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Tuning Into HDTV in 2008

HDTV’s are still a hot consumer item – and events like Super Bowl inspire a big bump in sales. According to the Consumer Electronics Association, the 2008 Super Bowl will increase sales to 2.4 million high-definition TV sets. That’s a lot of plasma, LCD and projection sets.

In spite of bumper sales, there is still a lot of confusion around HDTV. This articles aims to clear up a few things buyers of HDTV’s should know BEFORE they head of the TV store.

HDTV + HD Broadcast

A High Definition TV alone will not give you HDTV results. You also need a high definition signal to feed to the HDTV set. This can be achieved by replacing cable boxes with digital boxes or putting a high-def antenna on the roof. According to a study by the Leichtman Research Group, 50 percent of HDTV owners are not watching high-def programs on their HDTV sets, yet 25 percent of them think they are.


Many new HDTV owners find that standard-def broadcasts actually look worse on a high-def TV. This is normal. Some also complain that the resolution does not seem as bright once they get the set home. This is also normal. And it is not because the stores boost up the brightness and contrast in the store-display screens. Its just the way most sets come from the factory.

Once they are properly calibrated in the home environment they generally look a lot better than in the store. So don’t forget to factor in the cost of having a technician calibrate your set at home, or negotiate it into the price of the set. Many HDTV vendors do offer that service as part of installation. See Testing HDTV in-store.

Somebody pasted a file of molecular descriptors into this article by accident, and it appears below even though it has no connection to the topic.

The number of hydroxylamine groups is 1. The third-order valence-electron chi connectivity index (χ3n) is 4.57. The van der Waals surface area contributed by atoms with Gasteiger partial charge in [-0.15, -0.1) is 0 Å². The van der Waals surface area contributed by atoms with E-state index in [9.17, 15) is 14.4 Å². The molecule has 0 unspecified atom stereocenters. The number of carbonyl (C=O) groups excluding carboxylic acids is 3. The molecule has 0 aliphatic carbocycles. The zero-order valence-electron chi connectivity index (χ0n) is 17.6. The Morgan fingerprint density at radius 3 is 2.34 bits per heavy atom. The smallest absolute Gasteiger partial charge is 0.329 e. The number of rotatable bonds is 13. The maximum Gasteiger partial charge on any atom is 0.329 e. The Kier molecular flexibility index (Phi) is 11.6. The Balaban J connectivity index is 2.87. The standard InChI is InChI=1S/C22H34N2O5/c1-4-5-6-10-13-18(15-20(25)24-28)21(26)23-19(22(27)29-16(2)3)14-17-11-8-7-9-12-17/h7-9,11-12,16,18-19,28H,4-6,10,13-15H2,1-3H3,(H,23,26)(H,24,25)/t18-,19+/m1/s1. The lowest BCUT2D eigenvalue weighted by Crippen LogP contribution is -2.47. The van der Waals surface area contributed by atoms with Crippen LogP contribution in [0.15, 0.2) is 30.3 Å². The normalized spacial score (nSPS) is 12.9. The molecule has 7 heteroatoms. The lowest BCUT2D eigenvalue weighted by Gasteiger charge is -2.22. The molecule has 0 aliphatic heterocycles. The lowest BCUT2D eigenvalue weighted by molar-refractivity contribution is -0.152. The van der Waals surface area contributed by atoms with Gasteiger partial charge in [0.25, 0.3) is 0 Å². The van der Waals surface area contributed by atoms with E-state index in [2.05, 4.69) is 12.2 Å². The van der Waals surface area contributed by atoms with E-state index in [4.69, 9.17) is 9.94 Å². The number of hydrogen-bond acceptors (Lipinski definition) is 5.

LCD, Plasma or Rear Projection

There is also still confusion and hot debate over Plasma, LCD or Rear projection. Both offer amazing pictures, with the traditional issues of plasma [burn in] and LCD [limited viewing angle, weak blacks, weak fast motion] have been largely eliminated. The remaining differences are:

  • Plasma - screens still have glossy surfaces, has truer color and does better in darker rooms
  • LCD –screens are still brighter, has more vivid color and does better in bright rooms. LCD is also lighter and more energy-efficient but generally costs more for the same size set.
  • Rear Projection - still overlooked, to some extent this has been due to the thickness of the screen on the wall. However, once you mount any flat-panel TV, it’s just as thick as today’s rear-projection sets. The quality of the rear-projection sets is very high, and improving every year. It still suffers from limited view angle but offer the size at the best price. And being much lighter, they are easy to handle. Their only drawback is a bulb replacement every few years, which still cost $200-300.

720p or 1080p?

720p and 1080p describe how many fine lines make up the picture. You need a 1080p signal to get a 1080p image. As yet, there is no 1080p TV broadcast and most likely won’t be for years. Xbox 360 and PlayStation 3, send out 720p (or less). The only way to get an 1080p picture on a 1080p set is to buy a high-def DVD player (Blu-ray or HD DVD). In addition, don’t expect to see any difference unless you sit closer than 10 feet from the TV and it’s bigger than 55 inches. So don’t pay out the extra for 1080p [around $2000 more] unless you are really into long term payback.

Screen Size

The most popular screen size is increasing. In previous years, it was 42 inches, now 50-inch is more common. This is largely driven by the price drops, but be careful not to oversize the screen for the room. A 60 inch screen needs to be viewed around 8 to 10 feet away.

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